Saturday, November 6, 2010

If You Can’t Stand the Heat, Get out of the Spotlight. Part 3.

At The Place

All we had for a map, when our little convoy entered Los Angeles County, was one of those general state maps, the kind the gas stations used to sell, with the major highways shown but with very little detail about the major cities. Thus, when we drove into the city of Los Angeles, we exited the freeway at some distance west of our final destination. I found the street we were seeking, but we had some way to go to reach the address where Carol’s sister was renting a house. We were going to rent space in that house for a while until we figured out what we were going to do in Los Angles. As we drove through the city, which I was later to learn was Hollywood, the neighborhoods appeared to be somewhat less than desirable. Certainly, I thought, this is not anywhere I want to live. As we got closer to the address of the house, the neighborhoods got better and better and I was encouraged. When we found the house, it turned out to be a rather nice old place in what appeared to be a clean and safe neighborhood.

If, in the course of this tale, I’ve given you the impression that we simply sold almost everything we owned in Colorado, packed up the rest and moved to Los Angeles without any other plan, you’d be correct. What the hell, we said. We didn’t have a plan when we were living in Steamboat Springs, why would we need a plan in Los Angeles? Really, I mean it’s Los Angeles, the Big City, Land of Opportunity, Home of Hollywood. What could go wrong? Okay, sure, it’s 104 degrees, our cars barely survived the trip and we’re moving into a house already full of people, some of which are teenagers, but, hey, it’s California, right? Yep, look out Los Angeles, we have arrived!!

A brief word of advice for anyone who is planning on selling almost everything, packing the rest in a truck and heading off to some other city: Always Have a Plan. Always. Have a Plan. Always. Fly out to the place you are thinking of moving to and do a bit of exploring. While you are there, line up some possible jobs, get an idea of the cost of living, do a bit of research on the economy and the culture. When you have done all that, go home and put together a plan. Make a few phone calls to the contacts you made in what will be your new home. Set up a few job interviews. Get hired to work for someone at a salary that will make it possible for you to afford to live in your new home. Put down a deposit on a place to rent. Then, when you arrive, you can move into your new digs, report for your new job and be confident in your future. Or you can do it the way we did it, with no plan, no research, no jobs and no clue.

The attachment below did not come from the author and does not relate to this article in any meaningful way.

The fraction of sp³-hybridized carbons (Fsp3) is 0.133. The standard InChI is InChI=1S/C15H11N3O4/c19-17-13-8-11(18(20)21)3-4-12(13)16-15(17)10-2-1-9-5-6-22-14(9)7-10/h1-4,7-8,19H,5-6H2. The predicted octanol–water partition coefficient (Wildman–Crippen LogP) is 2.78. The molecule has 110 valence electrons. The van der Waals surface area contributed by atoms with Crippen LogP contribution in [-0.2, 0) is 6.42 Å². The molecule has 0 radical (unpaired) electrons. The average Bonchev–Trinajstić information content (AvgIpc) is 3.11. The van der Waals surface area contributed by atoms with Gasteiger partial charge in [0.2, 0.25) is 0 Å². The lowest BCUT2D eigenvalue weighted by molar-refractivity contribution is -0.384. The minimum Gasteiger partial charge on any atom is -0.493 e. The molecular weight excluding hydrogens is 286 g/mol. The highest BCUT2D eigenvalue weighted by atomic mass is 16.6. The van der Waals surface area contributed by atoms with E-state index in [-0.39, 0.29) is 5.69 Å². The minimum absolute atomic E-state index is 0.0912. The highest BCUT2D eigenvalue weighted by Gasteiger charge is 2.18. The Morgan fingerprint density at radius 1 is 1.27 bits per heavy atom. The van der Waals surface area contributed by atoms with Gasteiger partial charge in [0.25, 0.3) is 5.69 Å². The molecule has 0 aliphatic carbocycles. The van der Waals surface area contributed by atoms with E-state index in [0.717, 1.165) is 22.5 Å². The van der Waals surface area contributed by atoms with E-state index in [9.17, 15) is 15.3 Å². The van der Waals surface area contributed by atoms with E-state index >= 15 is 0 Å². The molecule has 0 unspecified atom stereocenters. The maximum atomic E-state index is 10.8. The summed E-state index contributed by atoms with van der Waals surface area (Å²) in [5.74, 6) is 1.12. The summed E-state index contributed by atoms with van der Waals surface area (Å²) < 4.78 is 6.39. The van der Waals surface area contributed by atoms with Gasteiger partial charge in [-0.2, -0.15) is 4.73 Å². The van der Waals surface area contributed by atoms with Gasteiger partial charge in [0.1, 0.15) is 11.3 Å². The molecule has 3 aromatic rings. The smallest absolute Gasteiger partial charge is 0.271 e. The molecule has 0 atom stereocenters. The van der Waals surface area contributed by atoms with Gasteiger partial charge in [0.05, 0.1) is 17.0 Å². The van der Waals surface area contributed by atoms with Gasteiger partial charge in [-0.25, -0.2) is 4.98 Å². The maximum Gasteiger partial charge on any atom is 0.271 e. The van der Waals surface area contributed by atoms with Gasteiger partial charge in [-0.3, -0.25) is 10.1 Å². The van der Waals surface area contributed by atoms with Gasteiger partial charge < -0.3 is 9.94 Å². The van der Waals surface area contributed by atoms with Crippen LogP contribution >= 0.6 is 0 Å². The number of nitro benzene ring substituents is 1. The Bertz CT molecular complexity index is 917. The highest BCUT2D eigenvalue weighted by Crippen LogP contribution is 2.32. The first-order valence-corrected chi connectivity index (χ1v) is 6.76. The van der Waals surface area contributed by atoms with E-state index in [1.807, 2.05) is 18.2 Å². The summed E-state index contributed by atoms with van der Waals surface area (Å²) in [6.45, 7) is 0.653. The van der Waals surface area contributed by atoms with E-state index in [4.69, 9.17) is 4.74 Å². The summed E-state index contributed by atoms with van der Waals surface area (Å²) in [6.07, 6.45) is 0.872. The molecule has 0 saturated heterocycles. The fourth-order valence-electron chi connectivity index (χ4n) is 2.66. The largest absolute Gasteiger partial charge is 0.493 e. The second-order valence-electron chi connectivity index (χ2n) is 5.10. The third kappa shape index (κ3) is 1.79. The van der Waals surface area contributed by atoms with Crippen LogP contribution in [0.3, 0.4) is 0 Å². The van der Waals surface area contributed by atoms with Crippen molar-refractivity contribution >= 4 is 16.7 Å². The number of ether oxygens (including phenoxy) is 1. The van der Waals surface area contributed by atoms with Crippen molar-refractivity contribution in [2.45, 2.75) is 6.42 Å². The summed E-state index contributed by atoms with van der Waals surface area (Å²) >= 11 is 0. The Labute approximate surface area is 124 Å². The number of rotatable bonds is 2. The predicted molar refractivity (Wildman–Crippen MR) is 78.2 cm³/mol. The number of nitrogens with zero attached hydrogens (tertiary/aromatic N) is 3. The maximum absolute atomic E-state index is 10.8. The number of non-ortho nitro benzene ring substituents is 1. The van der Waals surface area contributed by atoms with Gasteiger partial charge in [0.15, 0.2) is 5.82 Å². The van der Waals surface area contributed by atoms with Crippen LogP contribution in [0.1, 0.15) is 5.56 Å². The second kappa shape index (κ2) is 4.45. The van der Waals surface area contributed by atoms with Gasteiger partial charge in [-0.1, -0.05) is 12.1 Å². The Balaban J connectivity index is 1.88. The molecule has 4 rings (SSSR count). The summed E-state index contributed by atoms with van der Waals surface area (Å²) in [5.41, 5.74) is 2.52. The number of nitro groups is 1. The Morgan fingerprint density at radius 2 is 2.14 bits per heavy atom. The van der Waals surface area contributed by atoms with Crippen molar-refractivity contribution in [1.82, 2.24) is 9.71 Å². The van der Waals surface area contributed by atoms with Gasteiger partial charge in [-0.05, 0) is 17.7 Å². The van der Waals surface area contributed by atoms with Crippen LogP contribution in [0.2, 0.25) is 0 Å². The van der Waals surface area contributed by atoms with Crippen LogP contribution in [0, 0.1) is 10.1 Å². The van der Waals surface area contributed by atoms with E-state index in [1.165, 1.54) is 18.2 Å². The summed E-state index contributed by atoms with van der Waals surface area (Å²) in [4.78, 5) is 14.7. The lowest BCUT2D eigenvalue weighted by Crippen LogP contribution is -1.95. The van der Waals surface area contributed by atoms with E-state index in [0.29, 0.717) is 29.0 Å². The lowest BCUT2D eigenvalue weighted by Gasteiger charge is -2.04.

After we unloaded the truck and unhooked the cars from each other, we sat on the front porch of the house where we were going to be living and had a glass of half-strength lemonade, made from concentrate. It was still brutally hot and we were exhausted. Carol’s sister Terry took us out for a walk, down three or four blocks to the House of Pies. The House of Pies was great, it had an all-American menu and they served pies and ice cream, lots of different pies and lots of ice cream. From then on, it was a tradition. Anyone who came to visit us was, at some point, treated to a walk and some sugary dessert at the House of Pies. We had another landmark, another point from which to navigate the great unknown City of Los Angeles.

One of the first things that I discovered after we had settled into our new home was that neither of our cars was working. Actually, I had heard, as we drove in, an extremely loud squeaking sound from the underside of our big Jeep Wagoneer. Once we got it parked I discovered that the constant velocity joint on the driveshaft was completely worn out; so worn, in fact, that it was almost a miracle that we had made it as far as we had. When I went to start up the little VW station wagon, it too was making a very loud sound. The bolt holding the engine cooling fan had rattled loose on the trip out. Once I got it tightened up, the car seemed to run just fine, so we, at least, had a way to get around the city. We were going to need that car, and the Jeep, too. As everyone else already knew, and we were immediately to discover, Californians love their cars. That’s not to say that there are not lots and lots of buses travelling all around the streets in Los Angeles; it’s just that, most of the time, the bus doesn’t really go where you need to be at the time when you need to be there. If you are willing to arrange your schedule around the length of time it will take you to get to any given place by bus, it is quite possible to get around that way, but a good part of your day will be spent on buses. That’s fine and it works, if you have no other way to get around, but the most popular and convenient method to get around the city is by private automobile.